Frank Robinson est décédé

Frank Robinson est décédé




Triste nouvelle dans le monde du baseball majeur alors que l'on apprend aujourd'hui que Frank Robinson, ancien gérant des Expos de Montréal de 2002 à 2004 est décédé.

Il était âgé de 83 ans.

Il est devenu le premier Afro-américain à devenir gérant dans le baseball majeur avec les Indians de Cleveland en 1974.

"L'ex-gérant des Expos Frank Robinson est mort à l'âge de 83 ans. Nos plus sincères condoléances à la famille Robinson."

Il avait également dirigé les Nationals de Washington pendant deux ans, suite au déménagement des Expos.

"L'ex-gérant des Expos Frank Robinson est mort à l'âge de 83 ans. Nos plus sincères condoléances à la famille Robinson.

Former Expos manager Frank Robinson has died at 83. Our most sincere condolences to his family."

"Frank Robinson was royalty, a legend in the world of baseball. Despite his tremendous accomplishments on and off the field, it was as if his monumental role in baseball history had been forgotten.

Maybe now, people will pay attention and realize that Frank Robinson was one of the most impactful figures in baseball history.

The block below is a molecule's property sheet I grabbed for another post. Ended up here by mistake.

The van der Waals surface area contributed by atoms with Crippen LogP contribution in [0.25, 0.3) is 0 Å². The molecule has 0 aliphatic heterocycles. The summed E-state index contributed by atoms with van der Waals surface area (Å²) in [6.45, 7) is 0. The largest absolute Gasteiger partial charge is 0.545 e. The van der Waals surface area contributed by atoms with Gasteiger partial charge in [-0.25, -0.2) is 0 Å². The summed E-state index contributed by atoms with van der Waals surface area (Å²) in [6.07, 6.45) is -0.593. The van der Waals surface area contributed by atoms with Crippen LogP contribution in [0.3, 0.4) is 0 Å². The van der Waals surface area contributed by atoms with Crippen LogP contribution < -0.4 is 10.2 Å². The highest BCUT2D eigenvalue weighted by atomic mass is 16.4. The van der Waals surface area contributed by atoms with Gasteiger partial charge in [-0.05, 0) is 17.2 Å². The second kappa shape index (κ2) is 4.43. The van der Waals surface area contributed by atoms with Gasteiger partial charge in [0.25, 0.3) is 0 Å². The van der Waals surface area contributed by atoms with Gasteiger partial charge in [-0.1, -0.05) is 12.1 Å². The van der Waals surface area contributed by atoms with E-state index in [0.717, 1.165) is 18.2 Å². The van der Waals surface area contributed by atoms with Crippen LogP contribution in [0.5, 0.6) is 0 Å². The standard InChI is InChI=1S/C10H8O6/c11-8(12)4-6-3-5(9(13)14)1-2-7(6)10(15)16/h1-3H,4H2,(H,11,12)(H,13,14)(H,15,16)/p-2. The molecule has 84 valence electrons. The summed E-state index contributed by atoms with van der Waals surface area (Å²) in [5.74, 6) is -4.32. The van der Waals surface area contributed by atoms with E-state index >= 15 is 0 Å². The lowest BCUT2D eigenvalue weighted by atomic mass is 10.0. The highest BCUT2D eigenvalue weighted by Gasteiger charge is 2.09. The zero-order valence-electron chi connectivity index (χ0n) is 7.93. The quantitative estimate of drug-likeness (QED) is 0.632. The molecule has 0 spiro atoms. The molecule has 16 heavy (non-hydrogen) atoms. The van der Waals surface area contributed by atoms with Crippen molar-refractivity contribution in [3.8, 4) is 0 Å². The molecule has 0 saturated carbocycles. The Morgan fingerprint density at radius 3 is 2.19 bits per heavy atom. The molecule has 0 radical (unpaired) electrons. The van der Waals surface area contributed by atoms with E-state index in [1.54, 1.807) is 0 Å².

Robinson, a first-ballot Hall of Fame player who became the first African-American manager in baseball, died Thursday at the age of 83, according to Major League Baseball. 

Robinson, a 14-time All-Star, had a legendary career. He was the Rookie of the Year in 1956 when he hit a rookie-record 38 homers for the Cincinnati Reds, won the Triple Crown in 1966 with the Baltimore Orioles, and remains the only player to win an MVP award in each league -- with the Reds in 1961 and the Orioles in 1966. He also led his teams to two World Series titles, winning with  the Orioles in 1966, when he also was voted the World Series MVP, and 1970.

Robinson, who had his greatest years with the Reds and Orioles, played 21 years in the major leagues before retiring in 1976 with 586 home runs. It was the fourth-highest total in baseball at the time, trailing only Hank Aaron, Babe Ruth and Willie Mays. The longest of those home runs came on May 8, 1966, when his 541-foot blast off Luis Tiant cleared Memorial Stadium in Baltimore."